With unlimited audio and instrument tracks, the support for all VST’s without having to access their marketplace the are few key drawbacks here. Notable missing features include various warp modes when working with audio, and various grouping and extended functionality options, most if not all are missing from other basic and even payable options from many sequencer brands so really this is pretty fully featured and certainly worth checking out.
The fully open source LMMS is well featured, comes with all the functionality you would expect from a studio ready DAW but built and maintained by an enthusiastic community.
Offering a channel count only limited by you CPU, full VST support with an included bridge to allow the use of older plugins, as well as a healthy collection of freeware synths and effects included with it.
The one downside of LMMS is it’s lack of recording capability inside the software. It’s great for those working fully in the box, but in order to bring audio in you’d need to record it into an audio editor first (like the excellent freeware Audacity) and then export it over to LMMS for use in your project.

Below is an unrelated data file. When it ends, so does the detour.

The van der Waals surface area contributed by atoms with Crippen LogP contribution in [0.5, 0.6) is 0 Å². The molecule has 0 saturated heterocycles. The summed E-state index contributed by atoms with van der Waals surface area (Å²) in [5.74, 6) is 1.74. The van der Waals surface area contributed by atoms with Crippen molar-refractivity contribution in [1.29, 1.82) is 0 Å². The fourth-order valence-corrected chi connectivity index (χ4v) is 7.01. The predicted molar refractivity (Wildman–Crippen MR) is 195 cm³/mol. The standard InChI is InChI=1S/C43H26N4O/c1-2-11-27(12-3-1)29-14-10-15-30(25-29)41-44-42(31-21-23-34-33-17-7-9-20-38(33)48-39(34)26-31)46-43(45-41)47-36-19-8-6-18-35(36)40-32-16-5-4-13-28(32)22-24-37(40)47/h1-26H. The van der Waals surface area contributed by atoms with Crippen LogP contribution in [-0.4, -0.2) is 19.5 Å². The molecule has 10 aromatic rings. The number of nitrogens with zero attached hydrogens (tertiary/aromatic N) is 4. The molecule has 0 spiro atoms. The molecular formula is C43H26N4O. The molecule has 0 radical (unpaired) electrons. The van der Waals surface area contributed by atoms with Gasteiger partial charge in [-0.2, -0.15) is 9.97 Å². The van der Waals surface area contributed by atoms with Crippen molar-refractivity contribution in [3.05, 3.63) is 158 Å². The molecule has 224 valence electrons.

Whilst that is going to be off putting to anyone working with capturing large amounts of audio, making all your music in the system and importing the odd snippet here and there isn’t going to prove all that troublesome, especially given all the other functionally on offer here it could potentially make it a strong fit for anyone not convinced of the other offerings here.
Often a common inclusion in these types of lists, Reaper itself isn’t quite free, so it gets a special mention down here for its features to price ratio.
You should however consider taking advantage of the fully featured trail and if you like it the $60 full cost of the software (for home users) it is an absolute steal for a package this well featured. The audio engine alone is amongst the best performers out there, giving great low latency audio handling with extremely efficient code capable of eak’ing out one of the highest trackcounts we’ve seen when placed head to head with even the most expensive of DAW packages.
Sharing more in design and concept with sequencers like Cubase and ProTools, rather than the newer generation Ableton and Bitwig this might seem to have a steep learning curve when compared with some of its contemporaries, its ability to skin and configure it will let you fine tune it to your workflow if your able to take the time to learn it fully.
Fully featured from the outset with no notable restrictions in place, the are a lot of budget editions of all the key sequencers, but we don’t think you’ll find a more comprehensive package anywhere else at anywhere close to this price point.